How treacherous do Democratic campaign strategists rate the 2014 midterm election environment? We need look no further than incumbent Sen. Mark Warner’s’ risky decision to try to deflate Republican attacks on him for voting with the president on Obamacare. The latest poll gave the former governor a 15 percentage point lead in his re-election race, along with a 55 percent job approval. So what’s the worry?

This seems especially true given the somnambulant campaign of presumed GOP Senate nominee Ed Gillespie. We use “presumed” since there is no evidence the former Republican National Committee chairman sees campaigning as something more than dialing for dollars. The Gillespie campaign has so far underwhelmed many likely delegates now being chosen for the party’s nominating convention in June. His campaign theme seems to be, “I’m the only guy who can raise the money needed to run a real campaign.”

While there is still time for Gillespie to focus his meandering campaign on more than money, Warner’s crossover Obamacare dribble indicates that the incumbent and the challenger have different views on what constitutes political campaigning.

After dribbling the Obamacare ball with his left hand since 2009, Mr. Warner switched over to the right side in an op-ed for the Politico.  Warner and the five other Democratic senators who signed the piece appear to have adopted Democratic pollster Celinda Lake’s “fix it, don’t defend it” Obamacare strategy.

The highly respected Lake believes pro-Obamacare Democrats running for re-election have two practical options. One is to defend their pro-Obamacare votes without reservation. But Lake believes this approach will lose vital swing voters needed to win in some states and districts. The second strategy is akin to what is called “guilty with an explanation” in traffic court. You admit the president’s health insurance reform law is not perfect and turn the debate toward how best to fix it, not repeal it. Lake’s formulation aims to keep the Democratic base happy while offering an olive branch to those independent and Republican-leaning voters unhappy with Obamacare but who also, in Virginia, generally give incumbents such as Warner good job approval ratings.

In the Politico piece, Warner & Co. take credit for what people like about the law while promising many fixes demanded by the law’s critics. Logic suggests Democratic Senate Majority Leader Harry Reid will have the body vote on certain fixes this year to give Warner and others increased credibility on the issue.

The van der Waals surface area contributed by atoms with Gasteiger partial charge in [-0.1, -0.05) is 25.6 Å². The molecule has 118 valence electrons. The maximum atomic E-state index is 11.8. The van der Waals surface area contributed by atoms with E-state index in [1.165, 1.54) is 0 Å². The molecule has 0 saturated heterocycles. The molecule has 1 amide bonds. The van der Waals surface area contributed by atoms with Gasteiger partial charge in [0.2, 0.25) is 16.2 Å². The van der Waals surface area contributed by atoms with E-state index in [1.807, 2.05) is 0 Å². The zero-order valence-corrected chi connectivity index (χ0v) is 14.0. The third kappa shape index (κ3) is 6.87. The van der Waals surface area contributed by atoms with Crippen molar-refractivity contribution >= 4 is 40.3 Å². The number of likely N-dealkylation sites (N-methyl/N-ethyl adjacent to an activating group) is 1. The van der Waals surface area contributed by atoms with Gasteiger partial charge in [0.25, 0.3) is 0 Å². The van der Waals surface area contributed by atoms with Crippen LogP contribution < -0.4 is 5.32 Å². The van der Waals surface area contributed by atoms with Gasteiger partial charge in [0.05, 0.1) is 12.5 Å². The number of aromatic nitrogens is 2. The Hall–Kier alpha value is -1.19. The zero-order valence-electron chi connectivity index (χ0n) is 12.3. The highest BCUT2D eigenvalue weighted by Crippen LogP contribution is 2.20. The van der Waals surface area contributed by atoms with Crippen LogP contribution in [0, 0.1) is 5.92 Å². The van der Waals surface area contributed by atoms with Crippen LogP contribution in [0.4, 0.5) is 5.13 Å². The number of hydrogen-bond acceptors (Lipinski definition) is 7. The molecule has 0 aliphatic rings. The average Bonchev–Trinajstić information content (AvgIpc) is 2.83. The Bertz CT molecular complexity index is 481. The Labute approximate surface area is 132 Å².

We get the strategy. Yet we are puzzled: Why does Warner need to go on offense on Obamacare now? The general thinking is that neither Gillespie nor the other GOP Senate wannabees pose a serious threat to Warner’s re-election chances. Why give them an opening to say Warner knew that Obamacare had serious problems but still voted to force it on the people?

Our bet: Warner believes his only serious threat — the novice Gillespie — has yet to make the transition from campaign adviser to candidate.  This gives the incumbent free rein to address the key variable in 2014: the fact that voter turnout will be roughly half of what is was in 2012.

Non-presidential year turnout skews heavily to high- and medium-information consumers. Voters will be disproportionately older, earn higher incomes and be better educated. Mr. Gillespie, like most trained political consultants, appears to believe that all you need to reach voters is gobs of money to buy attack TV advertisements. Warner, on the other hand, values a smart campaign generating positive policy-related stories, which are perfect for making a positive impression on a higher-information electorate.

Warner’s Politico op-ed, then, really is a dare.  Either the presumptive GOP nominee shows that his campaign team has game and responds with something more than just attacks, or they aren’t ready for prime time, as we suggested might prove the case last December.

Warner opened up a big can of Obamacare political worms. It is true that such creatures are hard to control. But he’s betting that Gillespie’s rookie status and “play it safe” campaign team aren’t ready to deal with his crossover dribble.

Norman Leahy is an editor of the conservative Web site and producer of the political radio show “The Score.” Paul Goldman is a former chairman of the Democratic Party of Virginia. They are blogging together on All Opinions Are Local during Virginia’s 2014 General Assembly session.